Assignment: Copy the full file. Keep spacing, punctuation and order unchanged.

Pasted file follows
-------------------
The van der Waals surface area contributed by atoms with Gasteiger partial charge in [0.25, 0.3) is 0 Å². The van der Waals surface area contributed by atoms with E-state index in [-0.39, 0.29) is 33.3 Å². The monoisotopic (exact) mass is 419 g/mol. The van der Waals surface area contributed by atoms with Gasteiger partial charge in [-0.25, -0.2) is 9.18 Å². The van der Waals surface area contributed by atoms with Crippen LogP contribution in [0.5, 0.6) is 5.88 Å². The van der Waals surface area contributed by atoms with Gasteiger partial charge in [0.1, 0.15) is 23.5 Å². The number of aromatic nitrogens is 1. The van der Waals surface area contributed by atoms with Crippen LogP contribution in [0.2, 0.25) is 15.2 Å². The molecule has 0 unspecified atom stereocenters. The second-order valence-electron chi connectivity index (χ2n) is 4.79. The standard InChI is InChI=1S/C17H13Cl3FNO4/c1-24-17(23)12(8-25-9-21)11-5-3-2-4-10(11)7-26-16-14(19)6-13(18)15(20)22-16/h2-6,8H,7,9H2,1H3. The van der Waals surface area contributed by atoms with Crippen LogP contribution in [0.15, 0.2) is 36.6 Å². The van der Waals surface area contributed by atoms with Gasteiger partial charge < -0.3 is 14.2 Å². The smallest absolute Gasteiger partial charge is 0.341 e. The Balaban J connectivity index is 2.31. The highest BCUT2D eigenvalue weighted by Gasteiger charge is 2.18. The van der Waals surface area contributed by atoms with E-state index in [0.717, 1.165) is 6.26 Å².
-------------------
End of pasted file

The van der Waals surface area contributed by atoms with Gasteiger partial charge in [0.25, 0.3) is 0 Å². The van der Waals surface area contributed by atoms with E-state index in [-0.39, 0.29) is 33.3 Å². The monoisotopic (exact) mass is 419 g/mol. The van der Waals surface area contributed by atoms with Gasteiger partial charge in [-0.25, -0.2) is 9.18 Å². The van der Waals surface area contributed by atoms with Crippen LogP contribution in [0.5, 0.6) is 5.88 Å². The van der Waals surface area contributed by atoms with Gasteiger partial charge in [0.1, 0.15) is 23.5 Å². The number of aromatic nitrogens is 1. The van der Waals surface area contributed by atoms with Crippen LogP contribution in [0.2, 0.25) is 15.2 Å². The molecule has 0 unspecified atom stereocenters. The second-order valence-electron chi connectivity index (χ2n) is 4.79. The standard InChI is InChI=1S/C17H13Cl3FNO4/c1-24-17(23)12(8-25-9-21)11-5-3-2-4-10(11)7-26-16-14(19)6-13(18)15(20)22-16/h2-6,8H,7,9H2,1H3. The van der Waals surface area contributed by atoms with Crippen LogP contribution in [0.15, 0.2) is 36.6 Å². The van der Waals surface area contributed by atoms with Gasteiger partial charge < -0.3 is 14.2 Å². The smallest absolute Gasteiger partial charge is 0.341 e. The Balaban J connectivity index is 2.31. The highest BCUT2D eigenvalue weighted by Gasteiger charge is 2.18. The van der Waals surface area contributed by atoms with E-state index in [0.717, 1.165) is 6.26 Å².